• American made films do occasionally suffer due to the differences in ratings between the UK and US. Because the US ratings go from 13 to 17, and the UK goes 12 to 15 to 18. While a some R or NC-17 rated films fall naturally into the 15 range, others get cut to force them into it, as it is deemed more profitable than 18. For example, the subway fight between Smith and Neo in The Matrix has the headbutts cut out of it in the UK version.
    • In the UK, the movie Spider Man has been mis-associated with an overhaul of the BBFC ratings system. A large number of parents thought its 12 rating (legally enforced) was too high, and they wanted their younger children to be able to see it, leading some local councils (who have the the final say on film certificates) to let the film be released as PG or PG-12. This co-incided with the introduction of, and pretty much replacement in cinemas by, the 12A rating (still legally restricted to this age, and still labelled as just 12 for video, but adults may bring minors if they feel the film is appropriate).
      • The same situation had happened for Mrs. Doubtfire and resulted in that film being cut for PG.
  • Related to this trope, and Rated "M" for Money, the horror movie parody, Student Bodies, had this scene in the middle of the film:

 Announcer: Ladies and gentlemen, in order to achieve an "R" rating today, a motion picture must contain full frontal nudity, graphic violence, or an explicit reference to the sex act. Since this film has none of those, and since research has proven that R-rated films are by far the most popular with the moviegoing public, the producers of this motion picture have asked me to take this opportunity to say "Fuck you."

    • Every theatrical movie has to display the trademarked MPAA logo and its assigned Rating at some point during the film. Most choose to show this at the very end after the credits, and a few choose to show it at the very beginning prior to the studio's logo. Student Bodies showed it right after the above announcement in the middle of the film.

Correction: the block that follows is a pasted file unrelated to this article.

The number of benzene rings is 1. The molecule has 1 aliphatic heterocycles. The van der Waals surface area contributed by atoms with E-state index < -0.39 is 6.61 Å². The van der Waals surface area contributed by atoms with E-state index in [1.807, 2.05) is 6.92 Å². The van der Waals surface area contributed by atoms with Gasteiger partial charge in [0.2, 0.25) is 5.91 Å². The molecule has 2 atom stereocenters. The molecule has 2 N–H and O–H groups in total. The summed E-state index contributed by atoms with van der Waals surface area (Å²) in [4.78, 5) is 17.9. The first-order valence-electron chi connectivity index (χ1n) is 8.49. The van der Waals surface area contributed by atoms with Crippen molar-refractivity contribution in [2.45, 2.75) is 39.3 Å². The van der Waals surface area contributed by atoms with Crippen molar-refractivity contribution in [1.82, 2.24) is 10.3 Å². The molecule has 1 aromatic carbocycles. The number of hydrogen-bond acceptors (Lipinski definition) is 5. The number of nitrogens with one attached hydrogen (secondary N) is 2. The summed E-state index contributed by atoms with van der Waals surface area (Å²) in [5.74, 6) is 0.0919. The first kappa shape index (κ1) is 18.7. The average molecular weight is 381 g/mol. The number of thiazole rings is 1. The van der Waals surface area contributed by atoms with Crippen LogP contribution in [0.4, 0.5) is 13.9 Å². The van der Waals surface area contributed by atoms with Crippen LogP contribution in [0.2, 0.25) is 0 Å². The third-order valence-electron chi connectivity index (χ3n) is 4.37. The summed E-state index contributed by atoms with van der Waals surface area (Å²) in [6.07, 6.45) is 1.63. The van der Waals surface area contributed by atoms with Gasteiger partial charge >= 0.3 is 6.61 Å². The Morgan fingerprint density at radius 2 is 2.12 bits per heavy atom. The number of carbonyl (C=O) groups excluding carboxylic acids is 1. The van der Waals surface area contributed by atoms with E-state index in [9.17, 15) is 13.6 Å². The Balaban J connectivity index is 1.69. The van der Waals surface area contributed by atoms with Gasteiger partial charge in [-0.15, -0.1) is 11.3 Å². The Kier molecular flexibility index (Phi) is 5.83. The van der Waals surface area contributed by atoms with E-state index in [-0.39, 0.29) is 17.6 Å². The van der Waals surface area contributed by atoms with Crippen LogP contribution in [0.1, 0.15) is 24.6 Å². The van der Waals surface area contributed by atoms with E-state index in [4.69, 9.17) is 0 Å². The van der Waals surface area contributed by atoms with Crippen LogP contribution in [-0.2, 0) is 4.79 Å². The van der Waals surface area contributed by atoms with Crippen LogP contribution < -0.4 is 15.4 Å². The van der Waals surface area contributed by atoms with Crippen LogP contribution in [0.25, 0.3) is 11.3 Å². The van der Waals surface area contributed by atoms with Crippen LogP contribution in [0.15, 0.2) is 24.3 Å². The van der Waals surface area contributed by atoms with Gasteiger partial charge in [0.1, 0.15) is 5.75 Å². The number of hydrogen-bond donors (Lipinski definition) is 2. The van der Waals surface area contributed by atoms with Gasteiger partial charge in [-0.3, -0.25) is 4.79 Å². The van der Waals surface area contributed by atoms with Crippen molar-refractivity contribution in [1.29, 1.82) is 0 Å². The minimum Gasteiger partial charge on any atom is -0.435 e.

• The fact that M. Night Shyamalan's The Happening was his first R-rated film was a huge marketing point.
    • Despite there being very little gore (plenty of off-camera violence and Gory Discretion Shots here) no sex or nudity, and to memory, one swear word; "pussy." They weren't trying to hide their use of this trope at all, were they?
  • The movie of Stuart Little got a PG rating by having the villains occasionally say "damn" or "hell.". This didn't work in the UK, when it ended up with a U rating instead.
  • At one point in the movie Beetlejuice, Charles Deetz screams "shit" very loudly (but perhaps as an understatement considering the near death situation he had just experienced) and this noticeably spices up a dark yet mostly clean movie.
  • The censors probably missed it. The movie Billy Jack is rated PG even though there is a line in the film where one of the characters says, "What we have to show is that the whole world is fucked up."
    • Before PG-13, the MPAA did seem to allow one F-word in hard-PG films, depending on the context (e.g., Sixteen Candles, The Right Stuff).
    • Ghost would be another example of this.
  • In an inversion, a minor controversy erupted over the religious-football movie Facing the Giants receiving a PG rating, as it was rumored that it was the result of the explicit Christian content (though more likely, it was the football violence and themes concerning infertility.)
  • The Score is a nice caper movie about a bunch of robbers. It would've earned a PG, maybe a PG-13, if not for the few dozen swearwords the characters used at every opportunity. It got an R.
  • The sole content descriptor for the movie of Cloudy with a Chance of Meatballs is "brief mild language". This was an attempt to nudge the movie towards an older audience, who would definitely appreciate its humor more than kids. Alas...